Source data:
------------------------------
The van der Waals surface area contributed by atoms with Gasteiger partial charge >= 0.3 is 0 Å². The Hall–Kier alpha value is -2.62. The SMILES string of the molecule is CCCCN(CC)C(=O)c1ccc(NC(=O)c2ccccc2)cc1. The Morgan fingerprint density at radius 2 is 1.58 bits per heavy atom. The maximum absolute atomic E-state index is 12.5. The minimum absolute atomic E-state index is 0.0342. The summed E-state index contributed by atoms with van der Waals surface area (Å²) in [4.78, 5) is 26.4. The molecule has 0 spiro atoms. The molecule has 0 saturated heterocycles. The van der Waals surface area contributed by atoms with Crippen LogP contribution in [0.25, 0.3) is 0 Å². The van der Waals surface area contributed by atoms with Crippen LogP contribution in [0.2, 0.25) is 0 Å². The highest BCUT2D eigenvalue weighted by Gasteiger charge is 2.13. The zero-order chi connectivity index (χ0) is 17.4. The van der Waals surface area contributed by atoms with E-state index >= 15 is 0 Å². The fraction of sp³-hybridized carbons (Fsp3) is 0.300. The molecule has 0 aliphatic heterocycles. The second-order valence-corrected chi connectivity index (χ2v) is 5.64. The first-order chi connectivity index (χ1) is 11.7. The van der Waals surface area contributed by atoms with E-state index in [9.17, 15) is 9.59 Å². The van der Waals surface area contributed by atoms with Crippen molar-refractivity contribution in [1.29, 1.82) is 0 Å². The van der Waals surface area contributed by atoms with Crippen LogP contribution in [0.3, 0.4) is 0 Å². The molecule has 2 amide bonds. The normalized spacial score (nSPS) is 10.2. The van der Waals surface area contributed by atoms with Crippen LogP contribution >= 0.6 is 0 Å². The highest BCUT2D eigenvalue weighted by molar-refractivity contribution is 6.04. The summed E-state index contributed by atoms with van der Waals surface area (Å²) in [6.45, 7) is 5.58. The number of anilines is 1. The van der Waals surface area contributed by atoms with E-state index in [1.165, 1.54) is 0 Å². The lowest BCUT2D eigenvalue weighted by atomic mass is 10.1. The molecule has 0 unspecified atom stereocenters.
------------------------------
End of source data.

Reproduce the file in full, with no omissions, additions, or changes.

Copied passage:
The van der Waals surface area contributed by atoms with Gasteiger partial charge >= 0.3 is 0 Å². The Hall–Kier alpha value is -2.62. The SMILES string of the molecule is CCCCN(CC)C(=O)c1ccc(NC(=O)c2ccccc2)cc1. The Morgan fingerprint density at radius 2 is 1.58 bits per heavy atom. The maximum absolute atomic E-state index is 12.5. The minimum absolute atomic E-state index is 0.0342. The summed E-state index contributed by atoms with van der Waals surface area (Å²) in [4.78, 5) is 26.4. The molecule has 0 spiro atoms. The molecule has 0 saturated heterocycles. The van der Waals surface area contributed by atoms with Crippen LogP contribution in [0.25, 0.3) is 0 Å². The van der Waals surface area contributed by atoms with Crippen LogP contribution in [0.2, 0.25) is 0 Å². The highest BCUT2D eigenvalue weighted by Gasteiger charge is 2.13. The zero-order chi connectivity index (χ0) is 17.4. The van der Waals surface area contributed by atoms with E-state index >= 15 is 0 Å². The fraction of sp³-hybridized carbons (Fsp3) is 0.300. The molecule has 0 aliphatic heterocycles. The second-order valence-corrected chi connectivity index (χ2v) is 5.64. The first-order chi connectivity index (χ1) is 11.7. The van der Waals surface area contributed by atoms with E-state index in [9.17, 15) is 9.59 Å². The van der Waals surface area contributed by atoms with Crippen molar-refractivity contribution in [1.29, 1.82) is 0 Å². The van der Waals surface area contributed by atoms with Crippen LogP contribution in [0.3, 0.4) is 0 Å². The molecule has 2 amide bonds. The normalized spacial score (nSPS) is 10.2. The van der Waals surface area contributed by atoms with Crippen LogP contribution >= 0.6 is 0 Å². The highest BCUT2D eigenvalue weighted by molar-refractivity contribution is 6.04. The summed E-state index contributed by atoms with van der Waals surface area (Å²) in [6.45, 7) is 5.58. The number of anilines is 1. The van der Waals surface area contributed by atoms with E-state index in [1.165, 1.54) is 0 Å². The lowest BCUT2D eigenvalue weighted by atomic mass is 10.1. The molecule has 0 unspecified atom stereocenters.